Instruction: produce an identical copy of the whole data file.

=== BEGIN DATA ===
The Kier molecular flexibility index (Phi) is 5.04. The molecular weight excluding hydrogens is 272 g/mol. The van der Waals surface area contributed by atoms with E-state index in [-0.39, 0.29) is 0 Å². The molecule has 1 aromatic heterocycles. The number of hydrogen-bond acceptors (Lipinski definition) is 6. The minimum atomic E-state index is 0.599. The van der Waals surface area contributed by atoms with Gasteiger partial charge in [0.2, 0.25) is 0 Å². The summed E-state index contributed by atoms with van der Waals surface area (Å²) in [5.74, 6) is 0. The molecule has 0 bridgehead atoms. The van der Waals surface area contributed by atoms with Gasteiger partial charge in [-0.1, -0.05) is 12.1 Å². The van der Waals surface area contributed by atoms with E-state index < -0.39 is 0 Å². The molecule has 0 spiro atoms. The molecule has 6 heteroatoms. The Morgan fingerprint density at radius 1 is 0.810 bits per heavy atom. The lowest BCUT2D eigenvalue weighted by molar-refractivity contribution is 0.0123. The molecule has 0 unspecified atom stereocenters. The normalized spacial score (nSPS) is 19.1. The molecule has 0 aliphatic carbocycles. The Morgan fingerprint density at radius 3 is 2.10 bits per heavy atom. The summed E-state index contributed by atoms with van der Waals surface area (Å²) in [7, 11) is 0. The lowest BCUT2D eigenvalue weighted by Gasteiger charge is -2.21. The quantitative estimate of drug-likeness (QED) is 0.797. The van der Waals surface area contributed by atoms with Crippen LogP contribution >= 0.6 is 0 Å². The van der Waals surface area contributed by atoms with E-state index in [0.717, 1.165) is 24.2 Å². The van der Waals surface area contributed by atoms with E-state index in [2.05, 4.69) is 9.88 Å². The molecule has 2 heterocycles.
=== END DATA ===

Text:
The Kier molecular flexibility index (Phi) is 5.04. The molecular weight excluding hydrogens is 272 g/mol. The van der Waals surface area contributed by atoms with E-state index in [-0.39, 0.29) is 0 Å². The molecule has 1 aromatic heterocycles. The number of hydrogen-bond acceptors (Lipinski definition) is 6. The minimum atomic E-state index is 0.599. The van der Waals surface area contributed by atoms with Gasteiger partial charge in [0.2, 0.25) is 0 Å². The summed E-state index contributed by atoms with van der Waals surface area (Å²) in [5.74, 6) is 0. The molecule has 0 bridgehead atoms. The van der Waals surface area contributed by atoms with Gasteiger partial charge in [-0.1, -0.05) is 12.1 Å². The van der Waals surface area contributed by atoms with E-state index < -0.39 is 0 Å². The molecule has 0 spiro atoms. The molecule has 6 heteroatoms. The Morgan fingerprint density at radius 1 is 0.810 bits per heavy atom. The lowest BCUT2D eigenvalue weighted by molar-refractivity contribution is 0.0123. The molecule has 0 unspecified atom stereocenters. The normalized spacial score (nSPS) is 19.1. The molecule has 0 aliphatic carbocycles. The Morgan fingerprint density at radius 3 is 2.10 bits per heavy atom. The summed E-state index contributed by atoms with van der Waals surface area (Å²) in [7, 11) is 0. The lowest BCUT2D eigenvalue weighted by Gasteiger charge is -2.21. The quantitative estimate of drug-likeness (QED) is 0.797. The van der Waals surface area contributed by atoms with Crippen LogP contribution >= 0.6 is 0 Å². The van der Waals surface area contributed by atoms with E-state index in [0.717, 1.165) is 24.2 Å². The van der Waals surface area contributed by atoms with E-state index in [2.05, 4.69) is 9.88 Å². The molecule has 2 heterocycles.